by MATT CETTI-ROBERTS
In the first 24 hours of the Kurds’ latest offensive there were 16 coalition air strikes. Peshmerga fighters attacked from positions near Mosul Dam, taking Islamic State by surprise and cutting their supply lines. Now the Kurds are close to the militants’ stronghold in the city of Mosul.
But why are the Peshmerga pushing now? The Iraqi Army is nowhere near ready to attack the city. U.S. military officials have already said that the Iraqi Army won’t be ready to take Mosul until at least spring.
Iraqi troops need more training and equipment—and they have a lot of ground to regain from which to launch an offensive into the city.
What’s more is that the Kurdish Regional Government has said it has little interest in Mosul.
I and a fellow journalist—a French reporter—went to the front line to investigate.
We visited Nawaran in the area near Shekhan. It’s a front-line position dug into a hillside. The day before our visit on Jan. 26, there was heavy fighting as militants attacked the Kurdish lines.
Although Islamic State has suffered major setbacks to the west of the Mosul Dam, the Shekhan counter-offensive scored some victories in Makhmur and Gwer. Two Peshmerga fighters died during the clashes—one of them a general named Harbo Ahmed.
The Kurds have some heavy weapons in the area—artillery, a tank or two and some armored personnel carriers.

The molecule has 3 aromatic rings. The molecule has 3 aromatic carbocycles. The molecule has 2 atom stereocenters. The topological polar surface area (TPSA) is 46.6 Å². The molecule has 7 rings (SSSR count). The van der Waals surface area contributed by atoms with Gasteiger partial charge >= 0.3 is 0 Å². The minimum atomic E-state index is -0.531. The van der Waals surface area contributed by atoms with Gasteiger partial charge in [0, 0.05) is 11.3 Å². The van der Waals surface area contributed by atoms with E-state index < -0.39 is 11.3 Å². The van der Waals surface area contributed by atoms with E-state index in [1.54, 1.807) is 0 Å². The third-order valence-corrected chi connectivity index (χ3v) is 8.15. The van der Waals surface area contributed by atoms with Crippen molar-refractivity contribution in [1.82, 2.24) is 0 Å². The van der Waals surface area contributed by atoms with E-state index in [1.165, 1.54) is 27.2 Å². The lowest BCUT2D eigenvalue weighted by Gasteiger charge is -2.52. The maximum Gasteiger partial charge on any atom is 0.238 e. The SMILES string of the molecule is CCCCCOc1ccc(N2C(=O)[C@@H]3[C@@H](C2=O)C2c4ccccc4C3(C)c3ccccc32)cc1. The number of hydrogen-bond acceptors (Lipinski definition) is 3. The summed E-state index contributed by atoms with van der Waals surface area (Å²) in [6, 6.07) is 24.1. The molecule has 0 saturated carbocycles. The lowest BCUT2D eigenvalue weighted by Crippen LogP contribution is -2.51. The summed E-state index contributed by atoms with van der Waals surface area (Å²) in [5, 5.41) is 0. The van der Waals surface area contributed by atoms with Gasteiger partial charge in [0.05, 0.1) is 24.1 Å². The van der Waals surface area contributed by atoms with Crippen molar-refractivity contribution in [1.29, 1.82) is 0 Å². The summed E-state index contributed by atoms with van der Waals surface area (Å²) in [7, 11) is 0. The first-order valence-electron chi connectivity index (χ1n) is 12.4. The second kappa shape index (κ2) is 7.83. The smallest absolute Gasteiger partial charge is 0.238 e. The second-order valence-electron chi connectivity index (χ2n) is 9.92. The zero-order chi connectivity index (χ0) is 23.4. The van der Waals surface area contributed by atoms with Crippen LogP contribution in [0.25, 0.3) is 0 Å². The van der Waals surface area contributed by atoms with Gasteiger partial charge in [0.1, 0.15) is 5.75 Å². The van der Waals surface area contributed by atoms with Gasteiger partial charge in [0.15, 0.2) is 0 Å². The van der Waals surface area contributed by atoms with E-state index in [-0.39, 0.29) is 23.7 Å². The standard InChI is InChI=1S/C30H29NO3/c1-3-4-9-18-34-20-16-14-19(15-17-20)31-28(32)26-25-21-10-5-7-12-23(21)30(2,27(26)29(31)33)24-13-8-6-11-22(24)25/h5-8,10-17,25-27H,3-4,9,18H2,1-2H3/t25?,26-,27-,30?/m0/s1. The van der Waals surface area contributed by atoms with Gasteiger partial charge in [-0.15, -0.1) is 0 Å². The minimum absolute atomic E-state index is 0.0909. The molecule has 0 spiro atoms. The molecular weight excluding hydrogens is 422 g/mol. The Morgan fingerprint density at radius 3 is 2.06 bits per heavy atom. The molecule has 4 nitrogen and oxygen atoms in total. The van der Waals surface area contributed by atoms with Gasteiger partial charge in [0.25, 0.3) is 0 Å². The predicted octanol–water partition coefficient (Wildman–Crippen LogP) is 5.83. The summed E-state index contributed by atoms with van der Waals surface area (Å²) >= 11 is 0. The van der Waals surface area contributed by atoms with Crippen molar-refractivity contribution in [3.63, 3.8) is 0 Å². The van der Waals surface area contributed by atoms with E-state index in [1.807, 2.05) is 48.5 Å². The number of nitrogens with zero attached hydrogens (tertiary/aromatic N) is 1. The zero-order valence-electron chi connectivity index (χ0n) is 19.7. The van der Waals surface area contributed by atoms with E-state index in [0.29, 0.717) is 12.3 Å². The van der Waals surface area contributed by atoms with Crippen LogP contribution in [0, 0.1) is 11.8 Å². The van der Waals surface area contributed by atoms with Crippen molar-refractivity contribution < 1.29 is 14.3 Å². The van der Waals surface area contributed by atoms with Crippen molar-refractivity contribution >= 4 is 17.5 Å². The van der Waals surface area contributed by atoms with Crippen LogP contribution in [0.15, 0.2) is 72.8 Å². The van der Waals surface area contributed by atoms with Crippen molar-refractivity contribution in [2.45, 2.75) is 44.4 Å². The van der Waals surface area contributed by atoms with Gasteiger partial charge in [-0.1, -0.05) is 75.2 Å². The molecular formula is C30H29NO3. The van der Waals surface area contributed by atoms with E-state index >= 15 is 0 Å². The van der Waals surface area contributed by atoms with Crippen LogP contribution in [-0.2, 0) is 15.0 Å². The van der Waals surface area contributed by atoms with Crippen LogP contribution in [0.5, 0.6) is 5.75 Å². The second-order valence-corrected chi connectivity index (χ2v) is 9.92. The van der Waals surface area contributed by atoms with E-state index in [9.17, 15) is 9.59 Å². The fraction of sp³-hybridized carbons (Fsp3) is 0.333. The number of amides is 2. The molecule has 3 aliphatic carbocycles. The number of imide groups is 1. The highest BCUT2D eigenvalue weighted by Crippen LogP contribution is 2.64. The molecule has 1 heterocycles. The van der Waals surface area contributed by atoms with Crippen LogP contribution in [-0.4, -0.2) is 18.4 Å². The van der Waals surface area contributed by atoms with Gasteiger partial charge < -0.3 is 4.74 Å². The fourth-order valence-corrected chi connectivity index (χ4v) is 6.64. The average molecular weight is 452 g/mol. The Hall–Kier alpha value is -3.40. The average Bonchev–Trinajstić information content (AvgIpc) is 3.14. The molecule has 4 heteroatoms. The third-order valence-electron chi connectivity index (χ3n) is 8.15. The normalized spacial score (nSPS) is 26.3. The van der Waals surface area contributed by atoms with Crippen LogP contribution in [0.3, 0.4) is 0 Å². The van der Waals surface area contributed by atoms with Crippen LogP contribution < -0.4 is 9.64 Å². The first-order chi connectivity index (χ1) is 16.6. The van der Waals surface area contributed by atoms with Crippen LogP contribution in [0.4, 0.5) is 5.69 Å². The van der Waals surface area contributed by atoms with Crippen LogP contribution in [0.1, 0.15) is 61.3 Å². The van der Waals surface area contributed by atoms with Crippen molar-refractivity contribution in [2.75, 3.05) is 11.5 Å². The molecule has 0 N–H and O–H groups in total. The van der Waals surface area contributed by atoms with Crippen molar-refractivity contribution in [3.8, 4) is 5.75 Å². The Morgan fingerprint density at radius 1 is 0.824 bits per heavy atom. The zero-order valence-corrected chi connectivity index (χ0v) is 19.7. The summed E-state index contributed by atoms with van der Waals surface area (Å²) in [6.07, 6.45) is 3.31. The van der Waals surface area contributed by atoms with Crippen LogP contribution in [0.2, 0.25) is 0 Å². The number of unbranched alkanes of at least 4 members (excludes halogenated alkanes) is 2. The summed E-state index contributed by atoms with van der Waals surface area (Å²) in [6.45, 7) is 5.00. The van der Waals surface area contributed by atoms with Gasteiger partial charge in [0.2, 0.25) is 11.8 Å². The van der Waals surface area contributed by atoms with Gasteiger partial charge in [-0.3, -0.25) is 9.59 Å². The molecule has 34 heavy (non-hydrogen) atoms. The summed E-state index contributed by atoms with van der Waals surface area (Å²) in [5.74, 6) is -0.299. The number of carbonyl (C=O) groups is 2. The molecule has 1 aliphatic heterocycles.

But overall, the hillside looks reminiscent of a World War I trench scene.
I talked to a Kurdish captain who said they killed 14 Islamic State fighters the day before. He carried an American M-4 rifle. He held it in a professional manner—finger on the trigger guard when he’s not in combat.
He told me they don’t care about tanks, just killing militants. I later learn the captain is the son of the Kurds’ commander—Gen. Serbest.
When we meet the general, he was surrounded by bodyguards. Though most sported very clean, new-looking rifles, Serbest said he has not received any weapons from the coalition.
We heard a mortar fire three times during the interview. Both the impact and detonation were withing hearing distance.
Serbest described the previous day’s battle. “We had to defend ourselves with old weapons—you can see these weapons,” he told us.
The Islamic State fighters had five Humvees and a tank. According to the general, they killed 50 enemy fighters, and retrieved 14 of the bodies. The Kurds also knocked out their vehicles and destroyed the tank. He said three of the dead were emirs—Islamic State officials in charge of the area.
“We could see that they were emirs because we took their ID papers,” he explained.
Serbest and his troops are incredibly close to Mosul, the heart of Islamic State’s territory in Iraq.
“Everybody in the coalition countries and Iraq knows that Mosul is the capital of terror,” the general said. “And my front is the closest to this capital of terror.”
But he said he doesn’t foresee a push into Iraq’s second largest city.